And so anybody who's who is been following the podcast or who is in Yes collective knows that we're really into this idea of parts-work that to to be in touch with our whole selves is to really start to open up to all different parts inside and all different parts of us. And so I'm curious like what does a workplace look like that is supportive of this?

And so Jen, you've been helping us pilot a program called Stepping Into Yes. And it's really about supporting emotional health. And we have when we talk about emotional health, we're talking about emotional intelligence, emotional resilience, emotional groundedness and emotional connectedness. And so we want to support this both in the workplace and outside. So I'm curious from from this perspective, why why would it be important for a workplace to support this type of wholeness? Like what is the advantage of this?

JC

Yeah. It's a I mean, it's a great question because I think to me it sort of feels like this inherent lie, like, of course we would want to support that. Why would like how do you get people to show up and be their whole self if there isn't a safe, you know, they have to feel psychologically safe, right?

And to show up and do your best work, you got to feel really safe. And so I think the challenge and what's been really fun about doing the pilot, too, is like, you know, there it's there are still and even though I've been sort of working in this space for a while and have really open, candid conversations and bring my whole self to work and have been for a long time.

There's a lot of people that I work with who haven't had that work environment like that where they talked about emotional health and wellbeing in general, or they created any sort of space for it. I mean, that's not typical, right? And so, you know, even just to create the space to say, you know, in the middle of the workday on a Friday, you know, we want to invite you to have this opportunity to participate in this this this coaching program that focuses on your emotional fitness and, you know, and that that's a priority.

You know, like that's that it's been really I mean, even talking to our team about it, like, it's it's just not something that they've ever gotten to experience right. And I think people people still as much as I think we're talking about mental wellbeing and mental health, you know, as a society. And there's, you know, many more celebrities are being really open about it.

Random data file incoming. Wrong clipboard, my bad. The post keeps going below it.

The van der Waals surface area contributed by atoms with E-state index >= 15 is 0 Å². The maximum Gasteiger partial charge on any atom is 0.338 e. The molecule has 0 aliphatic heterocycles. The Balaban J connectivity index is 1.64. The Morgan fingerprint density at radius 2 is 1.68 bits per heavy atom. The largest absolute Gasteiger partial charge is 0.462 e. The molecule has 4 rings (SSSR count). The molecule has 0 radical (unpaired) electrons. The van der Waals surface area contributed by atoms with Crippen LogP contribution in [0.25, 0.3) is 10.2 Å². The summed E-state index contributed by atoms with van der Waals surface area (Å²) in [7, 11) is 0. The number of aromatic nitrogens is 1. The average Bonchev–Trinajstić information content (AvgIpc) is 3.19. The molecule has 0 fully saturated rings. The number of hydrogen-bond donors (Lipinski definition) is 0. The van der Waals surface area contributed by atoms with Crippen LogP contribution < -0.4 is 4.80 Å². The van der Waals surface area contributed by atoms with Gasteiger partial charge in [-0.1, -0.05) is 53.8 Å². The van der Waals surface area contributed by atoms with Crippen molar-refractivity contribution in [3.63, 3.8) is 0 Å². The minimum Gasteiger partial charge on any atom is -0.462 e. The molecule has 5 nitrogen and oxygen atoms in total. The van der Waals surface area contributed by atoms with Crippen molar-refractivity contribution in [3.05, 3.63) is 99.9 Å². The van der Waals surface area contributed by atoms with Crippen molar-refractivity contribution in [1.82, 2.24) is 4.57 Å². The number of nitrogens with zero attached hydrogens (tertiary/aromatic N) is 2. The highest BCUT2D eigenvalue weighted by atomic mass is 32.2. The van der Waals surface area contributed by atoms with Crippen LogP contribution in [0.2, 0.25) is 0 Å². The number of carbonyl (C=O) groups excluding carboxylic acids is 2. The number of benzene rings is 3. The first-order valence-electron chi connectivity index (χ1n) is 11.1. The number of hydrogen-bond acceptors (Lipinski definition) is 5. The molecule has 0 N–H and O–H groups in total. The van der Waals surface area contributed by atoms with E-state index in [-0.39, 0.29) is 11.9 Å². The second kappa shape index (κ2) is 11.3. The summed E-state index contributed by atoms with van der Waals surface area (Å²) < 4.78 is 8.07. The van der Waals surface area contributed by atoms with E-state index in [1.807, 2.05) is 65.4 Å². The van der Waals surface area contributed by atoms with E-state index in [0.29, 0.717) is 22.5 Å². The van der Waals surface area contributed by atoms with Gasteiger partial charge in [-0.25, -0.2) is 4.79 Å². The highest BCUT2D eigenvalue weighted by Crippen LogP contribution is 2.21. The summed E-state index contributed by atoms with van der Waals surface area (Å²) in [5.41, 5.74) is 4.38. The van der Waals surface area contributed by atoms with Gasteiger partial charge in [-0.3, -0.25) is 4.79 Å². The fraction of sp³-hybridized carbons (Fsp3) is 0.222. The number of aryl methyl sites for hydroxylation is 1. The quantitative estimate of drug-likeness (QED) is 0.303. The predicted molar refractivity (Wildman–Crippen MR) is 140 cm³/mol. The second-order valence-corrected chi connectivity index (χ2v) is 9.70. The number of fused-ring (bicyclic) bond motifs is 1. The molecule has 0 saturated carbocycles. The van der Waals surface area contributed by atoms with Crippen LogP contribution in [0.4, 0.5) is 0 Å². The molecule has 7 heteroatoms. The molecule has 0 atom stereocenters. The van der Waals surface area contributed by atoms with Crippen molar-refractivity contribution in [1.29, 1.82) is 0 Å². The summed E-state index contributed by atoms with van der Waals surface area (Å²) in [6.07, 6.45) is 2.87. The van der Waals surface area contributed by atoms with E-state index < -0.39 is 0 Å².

Like people don't take time in the middle of the day to go see their therapist and or they do, but they're not talking about it. Right. And so I think what we're trying to do is say, like, it's okay to create that space in your integrated life. I mean, it's I think to allow people to get to the level of psychological safety at work where they can be really transparent around not just how they're feeling. And I think it's become more it's become more common, at least in my experience in organizations, to like start these virtual meetings with the check in, you know, and, and see more of that, which is really cool.

But then how you get people that to say something that's like really authentic and really if it's a tough day, like to get people to be okay saying that it's a tough day in a scenario like we're still working on that. Right. But to not only create that safety, but then, you know, I feel really grateful that we've gotten to participate in the pilot because we're not we're not just saying it's okay.

We're actually saying we want to provide you with resources to help you with. This is like even more nuanced, you know, and focused. But we know that, you know, if if our team feels connected and supported and see if they're going to be more willing to, you know, fully participate and bring their whole self to the work and, you know, it unlocks like you think about, you know, when you feel really safe, like unlocking the creativity that comes with that and being able to, you know, all that stuff just comes more natural, right?

When you're, you're really in tune with where you're at. So I think it's a really I mean, it's such a cool opportunity we've had to participate and to also create the space for our team to be like, no, we want to.

AD